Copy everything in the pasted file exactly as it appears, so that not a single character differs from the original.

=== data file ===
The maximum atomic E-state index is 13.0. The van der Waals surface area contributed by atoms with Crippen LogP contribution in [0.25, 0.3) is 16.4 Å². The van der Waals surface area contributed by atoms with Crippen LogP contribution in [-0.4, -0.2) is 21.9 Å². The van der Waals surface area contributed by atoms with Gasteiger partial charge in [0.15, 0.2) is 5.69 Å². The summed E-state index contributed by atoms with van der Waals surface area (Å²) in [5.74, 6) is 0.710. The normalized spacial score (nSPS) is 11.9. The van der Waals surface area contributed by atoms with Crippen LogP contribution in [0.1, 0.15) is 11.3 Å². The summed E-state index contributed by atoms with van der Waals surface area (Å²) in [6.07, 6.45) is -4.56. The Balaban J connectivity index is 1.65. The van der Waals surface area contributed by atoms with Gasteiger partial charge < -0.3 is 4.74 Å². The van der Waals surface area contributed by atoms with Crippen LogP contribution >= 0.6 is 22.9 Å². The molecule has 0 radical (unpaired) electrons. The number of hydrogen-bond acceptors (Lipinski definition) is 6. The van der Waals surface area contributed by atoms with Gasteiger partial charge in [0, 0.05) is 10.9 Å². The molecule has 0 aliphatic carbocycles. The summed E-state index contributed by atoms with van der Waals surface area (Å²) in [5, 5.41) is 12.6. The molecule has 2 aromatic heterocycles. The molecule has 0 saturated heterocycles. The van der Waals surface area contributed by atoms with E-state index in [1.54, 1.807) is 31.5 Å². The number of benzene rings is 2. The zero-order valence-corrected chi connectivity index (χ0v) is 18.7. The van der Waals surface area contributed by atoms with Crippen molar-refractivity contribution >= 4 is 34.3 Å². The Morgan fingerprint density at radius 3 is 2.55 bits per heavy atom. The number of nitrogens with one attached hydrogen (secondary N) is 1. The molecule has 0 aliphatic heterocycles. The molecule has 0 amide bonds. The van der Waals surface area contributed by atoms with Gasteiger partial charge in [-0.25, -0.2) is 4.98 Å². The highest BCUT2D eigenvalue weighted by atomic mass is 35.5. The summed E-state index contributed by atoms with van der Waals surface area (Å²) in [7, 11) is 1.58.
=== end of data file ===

The maximum atomic E-state index is 13.0. The van der Waals surface area contributed by atoms with Crippen LogP contribution in [0.25, 0.3) is 16.4 Å². The van der Waals surface area contributed by atoms with Crippen LogP contribution in [-0.4, -0.2) is 21.9 Å². The van der Waals surface area contributed by atoms with Gasteiger partial charge in [0.15, 0.2) is 5.69 Å². The summed E-state index contributed by atoms with van der Waals surface area (Å²) in [5.74, 6) is 0.710. The normalized spacial score (nSPS) is 11.9. The van der Waals surface area contributed by atoms with Crippen LogP contribution in [0.1, 0.15) is 11.3 Å². The summed E-state index contributed by atoms with van der Waals surface area (Å²) in [6.07, 6.45) is -4.56. The Balaban J connectivity index is 1.65. The van der Waals surface area contributed by atoms with Gasteiger partial charge < -0.3 is 4.74 Å². The van der Waals surface area contributed by atoms with Crippen LogP contribution >= 0.6 is 22.9 Å². The molecule has 0 radical (unpaired) electrons. The number of hydrogen-bond acceptors (Lipinski definition) is 6. The van der Waals surface area contributed by atoms with Gasteiger partial charge in [0, 0.05) is 10.9 Å². The molecule has 0 aliphatic carbocycles. The summed E-state index contributed by atoms with van der Waals surface area (Å²) in [5, 5.41) is 12.6. The molecule has 2 aromatic heterocycles. The molecule has 0 saturated heterocycles. The van der Waals surface area contributed by atoms with E-state index in [1.54, 1.807) is 31.5 Å². The number of benzene rings is 2. The zero-order valence-corrected chi connectivity index (χ0v) is 18.7. The van der Waals surface area contributed by atoms with Crippen molar-refractivity contribution >= 4 is 34.3 Å². The Morgan fingerprint density at radius 3 is 2.55 bits per heavy atom. The number of nitrogens with one attached hydrogen (secondary N) is 1. The molecule has 0 aliphatic heterocycles. The molecule has 0 amide bonds. The van der Waals surface area contributed by atoms with Gasteiger partial charge in [-0.25, -0.2) is 4.98 Å². The highest BCUT2D eigenvalue weighted by atomic mass is 35.5. The summed E-state index contributed by atoms with van der Waals surface area (Å²) in [7, 11) is 1.58.